The fireworks began in mid-March, just seven or eight weeks after Biden took office. This is when Democratic calls to abolish the filibuster - the ancient Senate rule that gives just 40 senators (11 shy of a majority) carte blanche to block any and all legislation, even though they represent as little as 11% of the population. The proposal brought a furious counter-blast from Republican leader Mitch McConnell. If Dems took one step in such a direction, he announced, he would use his parliamentary powers to shut the Senate down and immobilise the Biden administration completely. “Nobody serving in this chamber can even begin … to imagine what a completely scorched-earth Senate would look like,” he declared. In April, Republicans stepped up resistance to Biden’s eight-year infrastructure-investment programme, while an uptick in inflation, slow employment growth and spot gasoline shortages due to a ransomware attack on an interstate pipeline led to cries that Biden was no better than Jimmy Carter - the hapless US president from the 1970s, whom Americans will forever associate with gas shortages, the Iranian hostage crisis and ‘malaise’.
“The calm after the four-year Trump storm,” as Rupert Murdoch’s Wall Street Journal described the post-inauguration honeymoon, was definitely over.3 But then came the Gaza war. When Biden waffled on support for Israel, more 1970s comparisons ensued. “We are living the Jimmy Carter nightmare all over again, frankly, on steroids,” rightwing broadcaster Sean Hannity declared on Fox News (another Murdoch property). Texas Republican senator Ted Cruz said about the missiles fired by Hamas:
Every one of those rockets might as well have Joe Biden’s name written on the side of it. Because it is his weakness, his appeasement, his moral relativism and ambiguity, his lack of backbone to stand up and stand with Israel that is causing this war in the Middle East.
A rightwing offensive at home was leading to stepped-up militarism abroad, as it always does. With one Republican congressman now calling for Lukashenko to be hauled before an international tribunal à la Slobodan Milošević,4 the consequences are again predictable. Pressures will mount on Democrats to get tough - pressures that they will be unable to resist, since they have done so much to build them up in the first place! If a thaw is really underway, it will rapidly fade, as the bipartisan Washington war machine springs back to life.
Not that this makes Biden’s rebuff to eastern Europe any less painful. But few of the region’s complaints about Nord Stream ever made sense to begin with. Since Nord Stream 1 went into effect in 2011, Russian leverage over European energy policy has not increased one iota, as far as anyone can tell, so there is no reason to think it will increase as a consequence of Nord Stream 2. Even if Russia does gain a modicum of leverage, moreover, it will matter less and less, as long as Germany makes good on its promise to kick the fossil-fuel habit in order to combat global warming.
So gloom-and-doom reports about Russia holding Europe hostage are baseless. Kiev, on the other hand, will lose an estimated $1.4 billion in annual transit fees from existing Russian pipelines that criss-cross the country - which is painful, given that the sum amounts to 3.6% of state revenue. But if Ukraine had not tried to stiff Gazprom, the Russian state gas company, by refusing to pay for deliveries it received in 2005-10, Russian would never have had reason to bypass the Ukraine and embark on the Nord Stream project at all. So Ukraine only has itself to blame.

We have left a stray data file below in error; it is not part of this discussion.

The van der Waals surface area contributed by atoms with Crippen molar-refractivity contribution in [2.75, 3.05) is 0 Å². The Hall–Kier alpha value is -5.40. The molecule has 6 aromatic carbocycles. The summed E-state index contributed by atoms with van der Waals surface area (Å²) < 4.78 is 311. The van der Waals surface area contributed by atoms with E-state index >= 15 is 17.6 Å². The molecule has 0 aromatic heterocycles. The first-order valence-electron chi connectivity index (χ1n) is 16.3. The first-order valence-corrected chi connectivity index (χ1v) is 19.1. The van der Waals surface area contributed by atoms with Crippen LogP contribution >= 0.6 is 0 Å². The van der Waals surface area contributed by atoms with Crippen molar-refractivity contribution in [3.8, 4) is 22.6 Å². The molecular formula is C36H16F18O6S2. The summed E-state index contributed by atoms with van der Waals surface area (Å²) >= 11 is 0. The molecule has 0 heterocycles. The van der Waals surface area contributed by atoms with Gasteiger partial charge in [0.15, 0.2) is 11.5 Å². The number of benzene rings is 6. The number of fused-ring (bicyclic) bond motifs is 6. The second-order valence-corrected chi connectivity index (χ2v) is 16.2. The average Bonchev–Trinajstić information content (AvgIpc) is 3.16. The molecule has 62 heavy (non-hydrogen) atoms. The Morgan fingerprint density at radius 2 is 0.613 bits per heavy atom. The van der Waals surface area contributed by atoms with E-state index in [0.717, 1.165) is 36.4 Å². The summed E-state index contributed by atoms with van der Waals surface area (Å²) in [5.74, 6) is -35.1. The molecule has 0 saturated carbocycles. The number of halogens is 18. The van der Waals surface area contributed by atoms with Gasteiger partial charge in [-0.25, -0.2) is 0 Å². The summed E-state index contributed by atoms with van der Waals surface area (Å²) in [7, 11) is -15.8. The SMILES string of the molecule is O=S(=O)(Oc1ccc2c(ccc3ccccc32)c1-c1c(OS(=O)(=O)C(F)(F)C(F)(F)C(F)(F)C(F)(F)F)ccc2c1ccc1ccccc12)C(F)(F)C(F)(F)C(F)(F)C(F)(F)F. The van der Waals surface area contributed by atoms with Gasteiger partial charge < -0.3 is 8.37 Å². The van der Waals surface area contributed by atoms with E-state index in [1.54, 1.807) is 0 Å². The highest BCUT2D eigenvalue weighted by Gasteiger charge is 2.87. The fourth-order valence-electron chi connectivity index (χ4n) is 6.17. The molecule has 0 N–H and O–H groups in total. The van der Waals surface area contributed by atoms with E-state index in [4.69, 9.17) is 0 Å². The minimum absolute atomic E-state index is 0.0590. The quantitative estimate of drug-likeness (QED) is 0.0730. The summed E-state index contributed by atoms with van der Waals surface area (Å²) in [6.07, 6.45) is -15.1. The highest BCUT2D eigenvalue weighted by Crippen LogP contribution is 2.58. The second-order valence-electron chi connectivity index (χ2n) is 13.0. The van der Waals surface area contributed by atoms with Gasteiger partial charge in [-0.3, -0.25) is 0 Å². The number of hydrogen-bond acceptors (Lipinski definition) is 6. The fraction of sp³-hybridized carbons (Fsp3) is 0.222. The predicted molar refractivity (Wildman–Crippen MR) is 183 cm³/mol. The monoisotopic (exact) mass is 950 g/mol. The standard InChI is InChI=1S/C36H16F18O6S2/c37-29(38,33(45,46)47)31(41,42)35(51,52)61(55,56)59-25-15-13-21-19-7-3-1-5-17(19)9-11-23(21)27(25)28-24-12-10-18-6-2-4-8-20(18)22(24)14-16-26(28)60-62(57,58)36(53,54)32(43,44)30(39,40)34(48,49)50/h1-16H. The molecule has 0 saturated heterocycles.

Not that anyone should care about a sinkhole of corruption, in which politics are taking an alarmingly authoritarian turn, now that the government is charging two leading dissidents of its own - exiled blogger Anatoliy Shariy and member of parliament Viktor Medvedchuk - with treason, because they are regarded as overly sympathetic to Moscow. But where Ukraine could once rely on the United States to bail it out, Biden has now made it clear where his real loyalties like: ie, not with a failed state, but with Germany, the largest economy in the European Union and the fourth biggest in the world after the US, China and Japan.
Which is why the Lukashenko crisis is so welcome: because it means that Ukraine will not be out in the cold for long, once the Biden administration realises that it has need of its services after all.
There is another factor to keep in mind: the growing war drive against China. Energy expert Daniel Yergin was probably correct in remarking that the Nord Stream 2 reversal amounted to an “olive branch” to Putin, the purpose of which was to “peel Russia back from its … growing alliance with China”.5 Post-Lukashenko, it is probably too late for such a strategy, since rising tensions will drive Russia and China into each other’s arms all the more. But it is worth keeping in mind that the only reason Washington wanted to dial down tensions at all was in order to gain a free hand in dealing with what it regards as the greater enemy du jour.
De-escalation in one arena is merely a prelude to a build-up in another. Bottom line: Washington is once again on a collision course with Moscow regardless of Nord Stream 2 and what happens in Geneva next month, while its showdown with Beijing grows ever more dangerous. Once war machines get going, it takes more than a brief warming spell to turn them off.
Defense News June 25 2018: defensenews.com/smr/nato-priorities/2018/06/25/poking-the-bear-us-air-force-builds-in-russias-backyard.↩︎
T Prince, ‘US representative Chris Smith: Belarus sanctions so far “just not enough”,’ Radio Free Europe.↩︎